Central Bank this week started to raise rates to stop rising inflation, caused by the government printing money. Central Bank this week started to raise rates to stop rising inflation, caused by the government printing money. But Finance Minister Sarath Amunugama says, the rising budget deficit forced the government to print money, and will attempt to boost economic activity next year to compensate.
Although the Finance Minister earlier vowed not to ‘print’ money, the authorities have done so by injecting massive amounts of liquidity through the purchase of Treasury Bills at artificially low rates.
By November 10, 2004, the Central Bank holdings of T-Bills had risen to more than Rs.69.5 billion up from just Rs. 10 billion in January.
A part of this was to compensate for the rupees going out of the system, due to falling reserves.
“The acceleration in the monetary aggregates so far in the year indicates the possibility of the onset of demand-fuelled pressure on inflation,” Central Bank warned in last Wednesday’s Monetary Policy statement.
“The Central Bank is of the view that a tightening of Monetary Policy is therefore, required to curb the build up of inflationary pressure and inflationary expectations in the economy.”
Central Bank raised policy rates by 0.5 per cent this week, to curb excessive money growth.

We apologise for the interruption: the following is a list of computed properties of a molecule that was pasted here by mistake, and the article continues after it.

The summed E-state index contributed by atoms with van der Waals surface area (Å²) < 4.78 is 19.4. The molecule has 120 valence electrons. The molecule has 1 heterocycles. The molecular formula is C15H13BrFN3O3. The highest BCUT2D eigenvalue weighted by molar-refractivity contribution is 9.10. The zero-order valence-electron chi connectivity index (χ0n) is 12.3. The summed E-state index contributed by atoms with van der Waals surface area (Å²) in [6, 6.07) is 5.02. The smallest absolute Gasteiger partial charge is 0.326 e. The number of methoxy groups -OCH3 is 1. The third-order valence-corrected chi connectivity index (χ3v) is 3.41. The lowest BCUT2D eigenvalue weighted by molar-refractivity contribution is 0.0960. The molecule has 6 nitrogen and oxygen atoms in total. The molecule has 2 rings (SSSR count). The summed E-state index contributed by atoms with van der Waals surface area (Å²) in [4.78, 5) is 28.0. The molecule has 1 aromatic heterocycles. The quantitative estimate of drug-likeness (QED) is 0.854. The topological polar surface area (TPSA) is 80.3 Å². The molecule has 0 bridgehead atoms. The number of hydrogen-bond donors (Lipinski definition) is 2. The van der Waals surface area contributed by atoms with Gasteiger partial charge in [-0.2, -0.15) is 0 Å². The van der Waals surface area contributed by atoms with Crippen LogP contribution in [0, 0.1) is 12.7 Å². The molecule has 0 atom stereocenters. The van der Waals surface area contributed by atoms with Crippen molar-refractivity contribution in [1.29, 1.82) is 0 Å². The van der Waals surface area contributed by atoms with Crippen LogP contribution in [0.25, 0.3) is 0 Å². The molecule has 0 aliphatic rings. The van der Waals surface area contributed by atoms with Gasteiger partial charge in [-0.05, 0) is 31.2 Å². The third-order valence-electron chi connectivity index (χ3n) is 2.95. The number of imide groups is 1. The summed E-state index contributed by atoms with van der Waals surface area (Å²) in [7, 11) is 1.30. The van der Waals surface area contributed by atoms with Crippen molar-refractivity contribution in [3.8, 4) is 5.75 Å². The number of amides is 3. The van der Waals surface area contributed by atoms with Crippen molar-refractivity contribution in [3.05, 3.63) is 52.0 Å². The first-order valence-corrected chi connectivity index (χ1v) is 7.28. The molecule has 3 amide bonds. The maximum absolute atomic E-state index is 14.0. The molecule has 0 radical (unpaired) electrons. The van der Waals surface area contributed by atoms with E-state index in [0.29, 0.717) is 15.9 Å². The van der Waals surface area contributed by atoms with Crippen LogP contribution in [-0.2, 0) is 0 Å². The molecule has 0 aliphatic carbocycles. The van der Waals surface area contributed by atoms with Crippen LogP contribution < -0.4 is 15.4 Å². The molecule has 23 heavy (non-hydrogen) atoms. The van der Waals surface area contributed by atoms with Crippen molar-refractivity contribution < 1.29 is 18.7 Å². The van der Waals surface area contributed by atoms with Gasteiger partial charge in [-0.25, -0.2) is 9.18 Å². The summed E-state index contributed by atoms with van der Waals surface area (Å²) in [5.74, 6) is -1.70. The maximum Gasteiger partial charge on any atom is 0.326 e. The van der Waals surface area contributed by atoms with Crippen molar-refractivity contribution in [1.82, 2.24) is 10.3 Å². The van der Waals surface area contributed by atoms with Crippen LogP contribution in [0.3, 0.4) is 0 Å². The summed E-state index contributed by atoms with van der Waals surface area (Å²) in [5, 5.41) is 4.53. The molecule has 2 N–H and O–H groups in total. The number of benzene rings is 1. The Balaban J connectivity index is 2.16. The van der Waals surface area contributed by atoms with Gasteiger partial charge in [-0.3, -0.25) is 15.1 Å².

Central Bank said its target money supply was growing at 18 percent, much higher than the revised mid year target of 15 percent.
Minister Amunugama says the government printed money as the final resort.
“Money is printed when the budget gap is large. When all your revenue streams are exhausted you create money to meet the part of the gap. If you don’t want to print money as we plan to do that will be a way of squeezing,” he told LBR.
He said he is hoping that the budget would stimulate economic activity next year to match the rising money supply.
“We have to have more goods and services which will mop up extra money in circulation,” he said.
By the time Central Bank started tightening policy, this week, inflation has already overtaken interest rates by a wide margin.
The EPF and ETF were also forced to by billions of rupees worth of Treasury Bills at artificially low rates resulting in unprecedented losses to the beneficiaries of the funds.
Savers also effectively subsidized the corporate sector which was able to get cheap loans from banks at negative real rates.
The purchase and the sale of treasury securities is a key instrument of controlling money supply in a country. When the Central Bank buys Treasury Bills it releases liquidity into the circulation of money in the country.
When it sells Treasury Bills, money is taken out of the system.
But when this is done for purely Monetary Policy purposes, which is to control the money supply and control inflation, Central Bank does not ‘monetize’ the debt.
Critics say the recent purchase of Treasury Bills by the Central Bank, especially at negative real rates in clear evidence of ‘debt monetization’ on a grand scale, which went counter to the stated Monetary Policy objectives of the bank.
The Central Bank Monetary Board’s bold decision last Wednesday to raise interest rates by fifty basis points surprised the money markets.
Many analysts had then predicted that the board would pass this year without an upward revision of the benchmark rate.
By Friday the call market picked up about half a per cent.
But even now Prime Lending Rate (PLR) still remains well below the official inflation figure of 12.1 for October as shown by the Colombo Consumers Price Index, giving massive subsidies to the corporate sector.
-LBR Newsdesk: LBOEmail@vanguardlanka.com